people are our most important asset. We treat them as such by investing heavily
in training and education and management development.
6.LONG TERM INVESTMENT HORIZON
We will aggressively fund sound internal growth opportunities mostly in research
and market development regardless of short term impact. We will fund these
opportunities when the time is right, not necessarily when it is convenient. Our
internal investment opportunities normally offer an exceptional return, but
often require multi-year horizons. We will avoid the stop-start method of
investing, which is typical of a short term mentality.
7.LOW COST OPERATING STRUCTURE
We know that our ability to invest aggressively requires us to have a cost
structure lower than our competitors. Investing AND lowering our current costs
constantly is a core principle of our company.
8.HIGH OPERATING MARGINS
Growth opportunities will be passed through a margin filter prior to investment.
9.LOW CAPITAL EXPENDITURES
We invest shareholder funds in high return assets after a healthy margin for
error. Bricks and mortar have no attraction if they will not produce a high
Cost of capital is an important consideration. Our ability to generate
relatively high amounts of cash allows us to carry significant debt while still
maintaining a healthy margin for error. We will issue common stock only when we
receive at least as much in intrinsic value as we give.
Our current dividend is a result of history. Increasing our dividend is not a
high priority. We believe we can better serve shareholders by using internally
generated funds to grow the business or purchase shares.
We will be candid in our reporting to you. We will tell you the business facts
that we would want to know if the positions were reversed, while safeguarding
information which would aid our competitors.
We will be communicating with you in several ways. Through our annual report, we
will try to give all shareholders as much value - defining information as
possible. At our annual meeting we will spend as much time as necessary to
provide information and answer questions. The forum section of our web site,
macdermid.com, provides shareholders the opportunity to submit questions
directly to the CEO. We will answer questions honestly and as promptly as
practicable. In all of our communications, we try to make sure that no
shareholder gets an edge. Our goal is to have all of our shareholders updated at
the same time.
To the extent possible, we would like each MacDermid shareholder to record a
gain or loss in market value that is proportional to the gain or loss in
per-share intrinsic value. Obviously we cannot control MacDermid's share price
but by our policies and communications, over time we believe, are likely to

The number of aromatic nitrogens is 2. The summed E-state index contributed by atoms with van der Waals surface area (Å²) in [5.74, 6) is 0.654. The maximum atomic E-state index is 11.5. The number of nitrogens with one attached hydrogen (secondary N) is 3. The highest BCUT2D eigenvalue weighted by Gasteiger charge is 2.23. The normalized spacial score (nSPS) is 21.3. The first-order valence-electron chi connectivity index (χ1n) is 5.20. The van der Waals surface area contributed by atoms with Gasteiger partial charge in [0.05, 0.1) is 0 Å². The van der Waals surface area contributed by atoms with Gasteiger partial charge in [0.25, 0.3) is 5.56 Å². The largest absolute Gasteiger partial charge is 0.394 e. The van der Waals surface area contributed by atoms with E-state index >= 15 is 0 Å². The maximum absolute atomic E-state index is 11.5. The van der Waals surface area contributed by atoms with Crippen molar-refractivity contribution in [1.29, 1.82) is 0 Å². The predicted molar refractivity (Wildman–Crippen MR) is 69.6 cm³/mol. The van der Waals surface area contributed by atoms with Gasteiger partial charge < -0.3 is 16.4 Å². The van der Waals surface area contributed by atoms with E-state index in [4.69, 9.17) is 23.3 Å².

attract long term investors who seek to profit strictly from the progress of the
From the 2002 annual report
A COMMENT ON WEIGHING VS. VOTING: Many of our shareholders know we are long
time followers of what I call "Buffett Principles", taken from the business
philosophies of Warren Buffett. An important Buffett principle is, "In the
short term the stock market is a voting machine and in the long term it is a
weighing machine". This means that at any given point in time the market may
overreact in it's valuation of a particular stock, either too high or too low.
In the case of the late 90's bubble it overreacted towards the whole market.
Just because the market says the dot com is worth so much "per hit", it doesn't
mean it is so - long term. A business model that generates no cash over time is
valueless. Further this principle holds that over time, financial performance
and market value tend to converge. This principle is what drives our cash flow
discipline. Frankly I wouldn't take great comfort if I thought I had to depend
on Wall Street to "vote" on our relative success. Our cash flow in effect
allows us to take matters into our own hands. Here's an overly simple example.
Say we generate $60 million in free cash flow per year for the next ten years.
At the end of ten years we would have $600 million in cash in the bank. Today
our market cap is a little over $600 million. Do you think all else being
equal, our market value would still be $600 million, or equal to only the cash
in the bank? Not likely. Regardless of how depressed Mr. Market felt at the
time, one would assume the more objective 'weighing' would have to take over at
some point. Maybe a better way to look at it is as follows. Assume Mr. Market
was depressed for the whole 10 years, our stock price never moved, and we simply
took the cash and bought back our stock each year. In ten years there would be
one share left that generated $60 million in free cash! I think Mr. Market, no
matter how depressed he was, would offer more than $20 for $60 million in cash
flow! So, we believe that it is a mathematical certainty that if we perform we
will be rewarded over time. The end result is called intrinsic value, defined
as the total amount of cash that can be taken out of a business over its life,
valued in today's dollars. The above example is admittedly superficial and
overly simplistic. However, we have run detailed and sophisticated models and
firmly believe our future is very bright, even using very conservative
assumptions. There is simply no peer company of any size large or small that
comes anywhere close to our cash flow performance. If you want proof, I
recommend you spend the money to come to our meeting for interested shareholders
and investors in Omaha, Nebraska on May 2. At this meeting we will go through
the detailed models and attempt to compare relative valuations over time between
our model and a traditional model.
SEE YOU IN OMAHA. As mentioned above we will hold a meeting for interested
shareholders and investors in Omaha, Nebraska on May 2, two days after our
normal annual shareholders meeting in Waterbury, Connecticut. In addition we
will hold a four day leadership meeting in Omaha at the same time. One hundred
of our top managers from around the world purchased a $2,000+ share of Berkshire
Hathaway this year in order to attend the meeting. We will attend the Berkshire
meeting en masse and then spend a couple of additional days discussing value
creation. As much as I respect Mr. Buffett and believe in the "Berkshire